Hearts fans will disagree but, thankfully for neutrals, it looks like there could be something noteworthy riding on this Sunday’s live televised Edinburgh derby at Tynecastle.
In purely football terms, there is not a great deal to play for: Hearts will ultimately be relegated regardless of what happens this weekend and Hibs will finish in the bottom six whether they win, lose or draw. It’s a grim situation for Edinburgh’s finest as they prepare to join each other in completing the season in the doldrums of the top flight for the second successive season.
Yet, assuming St Mirren can collect at least a point from their next two games, Sunday’s Tynecastle showdown will take on some much-needed additional significance, with Hibs fans rushing to sell out the away end for what they have billed “Relegation Sunday”. It’s not often the embattled Easter Road supporters get a chance to lord it at the home of their greatest rivals, but this weekend could provide them with a rare opportunity to secure some sustained bragging rights from a trip to Gorgie.
Without the incentive of being able to relegate their rivals, there would have been no such clamour from the Hibs fans, disillusioned by a dismal run of one win from 12 games, to fill the away end, never mind snap up all the tickets more than two weeks in advance. Assuming St Mirren do the business and that Hearts aren’t relegated before Sunday – an outside possibility – this weekend’s derby will become the Easter Road side’s biggest match of the season by virtue of what it will mean to their support.
After having the “5-1” taunts rammed down their throats for the past two years, being able to boast about relegating Hearts would at least afford the Hibs faithful some kind of retort in this ever-parochial city rivalry. Hearts fans, for years, used to sing about how “we won the cup and the Hibs went down” in the same season in 1998. While Hibs fans will be unable to include the line about winning a cup, being the team to hammer the final nail into Hearts’ coffin would certainly bring a temporary feelgood factor to a support whose only other source of solace is the all-too-familiar hope that things might be better next season.
Of course, even if St Mirren stick to their side of the bargain and tee things up perfectly for Hibs to apply the finishing touches, the big question mark would surround whether or not the Easter Road side had the wherewithal to take their opportunity and provide their fans with a rare highlight from this wretched season. Hibs and expectant crowds, however, rarely go hand in hand, especially in derbies. They turned up in Gorgie back in August hoping to enjoy their first afternoon of baiting Hearts since they entered administration and ended up getting turned over by Gary Locke’s young team. Despite their struggles throughout the campaign, Hearts are a far stronger proposition than they were back in August, while Hibs, given their toils since winning the New Year derby, are arguably in no better shape than they were back in the summer.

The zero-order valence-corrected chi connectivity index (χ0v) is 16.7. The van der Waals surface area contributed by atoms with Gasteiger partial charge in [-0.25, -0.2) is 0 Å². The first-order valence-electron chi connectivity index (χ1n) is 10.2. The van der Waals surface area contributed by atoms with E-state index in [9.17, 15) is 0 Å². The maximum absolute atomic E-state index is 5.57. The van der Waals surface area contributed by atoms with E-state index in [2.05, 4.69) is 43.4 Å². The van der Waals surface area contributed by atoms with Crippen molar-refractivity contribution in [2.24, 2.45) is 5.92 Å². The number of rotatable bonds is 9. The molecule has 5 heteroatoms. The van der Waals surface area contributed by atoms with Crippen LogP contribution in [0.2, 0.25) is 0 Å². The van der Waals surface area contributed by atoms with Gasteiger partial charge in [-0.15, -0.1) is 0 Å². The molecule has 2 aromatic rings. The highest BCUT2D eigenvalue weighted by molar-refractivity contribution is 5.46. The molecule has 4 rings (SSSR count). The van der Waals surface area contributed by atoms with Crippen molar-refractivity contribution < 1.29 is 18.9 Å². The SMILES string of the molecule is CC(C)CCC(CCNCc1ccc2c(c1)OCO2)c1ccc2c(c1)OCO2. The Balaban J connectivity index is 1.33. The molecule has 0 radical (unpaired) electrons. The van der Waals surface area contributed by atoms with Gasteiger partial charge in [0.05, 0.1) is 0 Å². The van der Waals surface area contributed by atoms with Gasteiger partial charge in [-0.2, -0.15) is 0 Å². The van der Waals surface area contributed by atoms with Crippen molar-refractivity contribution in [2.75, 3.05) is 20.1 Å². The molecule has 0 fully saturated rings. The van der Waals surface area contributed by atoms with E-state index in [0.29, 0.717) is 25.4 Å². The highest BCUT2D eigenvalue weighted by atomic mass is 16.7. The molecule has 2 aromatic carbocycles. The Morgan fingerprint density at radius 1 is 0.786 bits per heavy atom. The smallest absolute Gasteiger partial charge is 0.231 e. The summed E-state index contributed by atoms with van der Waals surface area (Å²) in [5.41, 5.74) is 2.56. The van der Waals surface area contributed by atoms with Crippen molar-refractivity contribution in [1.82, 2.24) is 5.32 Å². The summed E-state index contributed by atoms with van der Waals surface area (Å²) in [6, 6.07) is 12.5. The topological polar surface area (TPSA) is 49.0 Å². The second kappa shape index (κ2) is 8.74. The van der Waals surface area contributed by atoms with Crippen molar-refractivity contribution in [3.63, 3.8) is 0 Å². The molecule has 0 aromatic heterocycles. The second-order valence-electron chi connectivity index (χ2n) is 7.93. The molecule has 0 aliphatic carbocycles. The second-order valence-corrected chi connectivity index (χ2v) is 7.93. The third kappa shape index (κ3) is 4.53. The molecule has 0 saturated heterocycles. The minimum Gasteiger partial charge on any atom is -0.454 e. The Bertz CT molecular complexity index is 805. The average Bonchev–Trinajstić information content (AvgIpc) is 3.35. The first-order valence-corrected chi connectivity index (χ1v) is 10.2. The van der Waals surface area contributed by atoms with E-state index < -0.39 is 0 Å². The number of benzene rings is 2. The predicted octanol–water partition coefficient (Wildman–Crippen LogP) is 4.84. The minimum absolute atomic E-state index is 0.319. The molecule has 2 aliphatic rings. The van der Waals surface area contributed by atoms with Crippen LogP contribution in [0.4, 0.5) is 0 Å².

The Easter Road side certainly won’t be in the same upbeat fettle they were before their last big derby party was ruined by Hearts seven years ago, when a low-on-confidence Jambos side turned up at Easter Road and beat John Collins’ newly-crowned League Cup holders. What should have been a memorable day for the Hibs support swiftly turned into a damp squib as merry-making Hearts fans stayed in the ground demanding to see the “wee cup” wheeled out. For Hearts fans, it ended up being one of their most memorable Easter Road derbies of the last decade.
The danger for Hibs is that Relegation Sunday backfires in similar fashion and ends up in yet another derby humiliation. For all that the Hearts fans will be hoping second-bottom St Mirren lose their next two games and kill off any hope that their rivals can relegate them, there will be some Jambos quietly relishing the possibility of their team ruining Hibs’ party plans by getting the point or three that would prolong their survival mission by another few days.
After the cack-handed manner they’ve handled their battle to make the top six and, given the growing sense that this is a Hibs team likely to be ripped apart by Terry Butcher in the summer, it would be hard to make a strong case for the visitors pulling off the result they need to send their city rivals down, unless a draw turns out to be enough. On the other side of the coin, in a season where it seems everything that could go wrong for Hearts has gone wrong, it would almost typify their campaign if their bitter rivals were to finish them off.
Given the dismal campaigns the two Edinburgh sides have endured, there should be no sense of genuine glory attached to what happens on Sunday. But try telling that to whichever supporters end up bounding out of Tynecastle with the bragging rights in the bag.